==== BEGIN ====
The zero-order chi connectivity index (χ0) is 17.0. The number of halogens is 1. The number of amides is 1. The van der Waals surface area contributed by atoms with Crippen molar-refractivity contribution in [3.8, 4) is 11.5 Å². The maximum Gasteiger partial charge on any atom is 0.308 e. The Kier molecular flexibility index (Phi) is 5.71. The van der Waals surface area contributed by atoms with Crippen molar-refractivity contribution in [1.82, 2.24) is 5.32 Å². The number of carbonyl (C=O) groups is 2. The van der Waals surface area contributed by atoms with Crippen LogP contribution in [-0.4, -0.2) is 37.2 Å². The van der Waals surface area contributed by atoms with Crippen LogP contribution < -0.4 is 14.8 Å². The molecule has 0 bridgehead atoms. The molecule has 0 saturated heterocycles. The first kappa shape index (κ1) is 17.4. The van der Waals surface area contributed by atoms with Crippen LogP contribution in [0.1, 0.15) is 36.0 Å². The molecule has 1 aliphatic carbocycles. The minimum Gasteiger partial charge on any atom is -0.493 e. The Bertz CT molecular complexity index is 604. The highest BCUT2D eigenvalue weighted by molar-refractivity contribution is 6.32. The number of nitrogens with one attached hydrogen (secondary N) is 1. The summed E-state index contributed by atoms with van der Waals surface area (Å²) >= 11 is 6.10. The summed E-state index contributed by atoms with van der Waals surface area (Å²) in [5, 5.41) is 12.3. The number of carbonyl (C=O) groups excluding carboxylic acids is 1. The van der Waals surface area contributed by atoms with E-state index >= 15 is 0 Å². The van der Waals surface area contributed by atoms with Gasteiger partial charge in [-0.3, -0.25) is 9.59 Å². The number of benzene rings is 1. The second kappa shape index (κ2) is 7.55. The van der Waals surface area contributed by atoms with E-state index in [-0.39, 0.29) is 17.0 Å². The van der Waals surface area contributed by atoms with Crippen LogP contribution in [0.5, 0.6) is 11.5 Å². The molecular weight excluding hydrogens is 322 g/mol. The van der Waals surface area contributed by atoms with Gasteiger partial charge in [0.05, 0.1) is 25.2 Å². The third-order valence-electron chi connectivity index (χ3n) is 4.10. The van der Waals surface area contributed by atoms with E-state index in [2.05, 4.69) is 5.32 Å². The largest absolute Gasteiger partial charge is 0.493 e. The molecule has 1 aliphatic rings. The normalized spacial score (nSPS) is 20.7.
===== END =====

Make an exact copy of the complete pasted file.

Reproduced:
The zero-order chi connectivity index (χ0) is 17.0. The number of halogens is 1. The number of amides is 1. The van der Waals surface area contributed by atoms with Crippen molar-refractivity contribution in [3.8, 4) is 11.5 Å². The maximum Gasteiger partial charge on any atom is 0.308 e. The Kier molecular flexibility index (Phi) is 5.71. The van der Waals surface area contributed by atoms with Crippen molar-refractivity contribution in [1.82, 2.24) is 5.32 Å². The number of carbonyl (C=O) groups is 2. The van der Waals surface area contributed by atoms with Crippen LogP contribution in [-0.4, -0.2) is 37.2 Å². The van der Waals surface area contributed by atoms with Crippen LogP contribution < -0.4 is 14.8 Å². The molecule has 0 bridgehead atoms. The molecule has 0 saturated heterocycles. The first kappa shape index (κ1) is 17.4. The van der Waals surface area contributed by atoms with Crippen LogP contribution in [0.1, 0.15) is 36.0 Å². The molecule has 1 aliphatic carbocycles. The minimum Gasteiger partial charge on any atom is -0.493 e. The Bertz CT molecular complexity index is 604. The highest BCUT2D eigenvalue weighted by molar-refractivity contribution is 6.32. The number of nitrogens with one attached hydrogen (secondary N) is 1. The summed E-state index contributed by atoms with van der Waals surface area (Å²) >= 11 is 6.10. The summed E-state index contributed by atoms with van der Waals surface area (Å²) in [5, 5.41) is 12.3. The number of carbonyl (C=O) groups excluding carboxylic acids is 1. The van der Waals surface area contributed by atoms with E-state index >= 15 is 0 Å². The van der Waals surface area contributed by atoms with Gasteiger partial charge in [-0.3, -0.25) is 9.59 Å². The number of benzene rings is 1. The second kappa shape index (κ2) is 7.55. The van der Waals surface area contributed by atoms with E-state index in [-0.39, 0.29) is 17.0 Å². The van der Waals surface area contributed by atoms with Crippen LogP contribution in [0.5, 0.6) is 11.5 Å². The molecular weight excluding hydrogens is 322 g/mol. The van der Waals surface area contributed by atoms with Gasteiger partial charge in [0.05, 0.1) is 25.2 Å². The third-order valence-electron chi connectivity index (χ3n) is 4.10. The van der Waals surface area contributed by atoms with E-state index in [2.05, 4.69) is 5.32 Å². The largest absolute Gasteiger partial charge is 0.493 e. The molecule has 1 aliphatic rings. The normalized spacial score (nSPS) is 20.7.